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News Release | Consumer Protection

Equifax Breach Puts Millions at Risk of New ID Theft

Statement by Mike Litt at the U.S. PIRG Education Fund, on the recently announced Equifax data breach.

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News Release | Florida PIRG Education Fund | Public Health

Lessons From Harvey: Mapping Out Toxic Sites In Hurricane Irma’s Path

A map of potential toxic sites and a statement by Kara Cook-Schultz, Toxics Program Director for U.S. PIRG (Public Interest Research Group) Education Fund and Florida PIRG Education Fund.

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Texas Chemical Explosions: More Safety Needed Now

Two small explosions last night at a Texas chemical facility highlight that comprehensive emergency regulations need to be enforced more strictly at chemical plants.

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Statement on P&G’s Consumer Product Fragrance Disclosure Announcement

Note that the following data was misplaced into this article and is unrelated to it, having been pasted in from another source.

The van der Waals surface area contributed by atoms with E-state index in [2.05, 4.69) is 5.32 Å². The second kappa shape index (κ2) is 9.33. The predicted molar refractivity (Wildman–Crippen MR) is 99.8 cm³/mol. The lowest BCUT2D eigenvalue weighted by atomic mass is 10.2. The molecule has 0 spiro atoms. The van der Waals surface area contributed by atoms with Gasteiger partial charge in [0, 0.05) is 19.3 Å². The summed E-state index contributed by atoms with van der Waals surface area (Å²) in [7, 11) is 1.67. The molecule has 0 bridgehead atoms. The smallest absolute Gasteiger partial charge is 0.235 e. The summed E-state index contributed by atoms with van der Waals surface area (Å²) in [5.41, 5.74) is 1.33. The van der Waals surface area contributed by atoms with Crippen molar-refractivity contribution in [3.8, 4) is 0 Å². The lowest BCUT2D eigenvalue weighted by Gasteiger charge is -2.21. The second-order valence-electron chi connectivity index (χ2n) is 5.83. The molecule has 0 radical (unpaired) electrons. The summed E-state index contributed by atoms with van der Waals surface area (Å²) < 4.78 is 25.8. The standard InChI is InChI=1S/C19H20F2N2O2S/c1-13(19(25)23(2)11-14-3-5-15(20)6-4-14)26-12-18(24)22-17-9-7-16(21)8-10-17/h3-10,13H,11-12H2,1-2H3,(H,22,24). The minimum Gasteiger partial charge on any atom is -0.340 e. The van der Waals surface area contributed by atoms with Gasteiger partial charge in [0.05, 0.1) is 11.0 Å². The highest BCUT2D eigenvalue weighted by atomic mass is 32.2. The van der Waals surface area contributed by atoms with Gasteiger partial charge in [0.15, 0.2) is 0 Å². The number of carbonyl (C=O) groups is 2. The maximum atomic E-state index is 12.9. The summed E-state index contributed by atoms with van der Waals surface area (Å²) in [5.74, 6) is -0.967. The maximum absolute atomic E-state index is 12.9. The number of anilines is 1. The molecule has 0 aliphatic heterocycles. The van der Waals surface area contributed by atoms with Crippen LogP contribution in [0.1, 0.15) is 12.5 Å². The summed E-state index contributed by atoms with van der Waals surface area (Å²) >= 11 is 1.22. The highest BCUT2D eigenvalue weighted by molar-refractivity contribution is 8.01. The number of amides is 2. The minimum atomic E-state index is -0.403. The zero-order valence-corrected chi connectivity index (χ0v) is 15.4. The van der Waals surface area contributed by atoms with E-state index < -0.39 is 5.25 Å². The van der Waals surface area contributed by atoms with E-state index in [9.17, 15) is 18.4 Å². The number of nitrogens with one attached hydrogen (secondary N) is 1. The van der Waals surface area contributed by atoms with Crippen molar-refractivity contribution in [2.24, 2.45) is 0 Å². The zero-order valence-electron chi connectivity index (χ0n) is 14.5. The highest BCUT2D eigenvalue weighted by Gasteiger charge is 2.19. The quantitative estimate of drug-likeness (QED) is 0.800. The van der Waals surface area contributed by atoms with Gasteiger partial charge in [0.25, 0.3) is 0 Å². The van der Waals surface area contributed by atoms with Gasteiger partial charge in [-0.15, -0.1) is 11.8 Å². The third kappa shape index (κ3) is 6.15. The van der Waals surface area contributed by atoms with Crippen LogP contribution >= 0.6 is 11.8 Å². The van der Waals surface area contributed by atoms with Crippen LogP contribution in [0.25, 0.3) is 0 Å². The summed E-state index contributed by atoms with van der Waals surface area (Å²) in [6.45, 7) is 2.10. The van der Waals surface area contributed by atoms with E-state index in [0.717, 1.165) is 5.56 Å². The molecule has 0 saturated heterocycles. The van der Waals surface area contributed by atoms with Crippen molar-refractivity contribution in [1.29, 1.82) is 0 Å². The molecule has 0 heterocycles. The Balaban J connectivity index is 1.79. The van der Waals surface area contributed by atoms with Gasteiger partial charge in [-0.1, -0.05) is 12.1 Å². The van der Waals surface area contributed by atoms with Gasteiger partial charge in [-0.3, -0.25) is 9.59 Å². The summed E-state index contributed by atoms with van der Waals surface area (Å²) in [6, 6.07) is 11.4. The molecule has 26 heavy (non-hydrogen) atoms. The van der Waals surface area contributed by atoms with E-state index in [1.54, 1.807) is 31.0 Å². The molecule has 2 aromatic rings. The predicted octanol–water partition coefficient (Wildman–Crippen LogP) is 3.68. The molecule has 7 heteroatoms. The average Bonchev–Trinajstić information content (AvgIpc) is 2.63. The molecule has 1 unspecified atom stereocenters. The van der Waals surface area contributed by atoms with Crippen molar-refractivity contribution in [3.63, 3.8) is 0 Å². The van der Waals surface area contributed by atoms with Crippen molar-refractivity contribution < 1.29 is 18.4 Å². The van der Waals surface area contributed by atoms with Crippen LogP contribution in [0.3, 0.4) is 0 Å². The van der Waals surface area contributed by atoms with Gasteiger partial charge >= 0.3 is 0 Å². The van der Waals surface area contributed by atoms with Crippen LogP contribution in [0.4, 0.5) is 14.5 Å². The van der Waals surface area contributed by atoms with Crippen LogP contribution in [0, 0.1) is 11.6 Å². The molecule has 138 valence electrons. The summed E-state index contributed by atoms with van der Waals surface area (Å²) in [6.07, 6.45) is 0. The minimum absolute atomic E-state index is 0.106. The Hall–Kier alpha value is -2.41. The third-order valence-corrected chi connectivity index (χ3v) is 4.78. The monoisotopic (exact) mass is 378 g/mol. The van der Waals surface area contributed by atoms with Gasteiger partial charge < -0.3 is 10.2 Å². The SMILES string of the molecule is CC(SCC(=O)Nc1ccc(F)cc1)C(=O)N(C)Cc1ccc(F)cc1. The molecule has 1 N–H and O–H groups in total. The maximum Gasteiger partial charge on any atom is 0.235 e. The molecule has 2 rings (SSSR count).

U.S. PIRG Education Fund applauds consumer product giant Procter & Gamble, the maker of brands like Olay, Old Spice, and Pampers, for its announcement today that it will increase fragrance ingredient transparency in all of its consumer brands.

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Report | CALPIRG Education Fund | Budget

Sunshine for California

Corporate tax avoidance leaves taxpaying households to pick up the tab for funding highways, schools, and other public structures. Much of the indirect costs of aggressive tax avoidance are also borne by investors who are unaware of these risky schemes. And everybody suffers when corporate profitability is determined by opportunities for tax evasion rather than efficiency or innovation.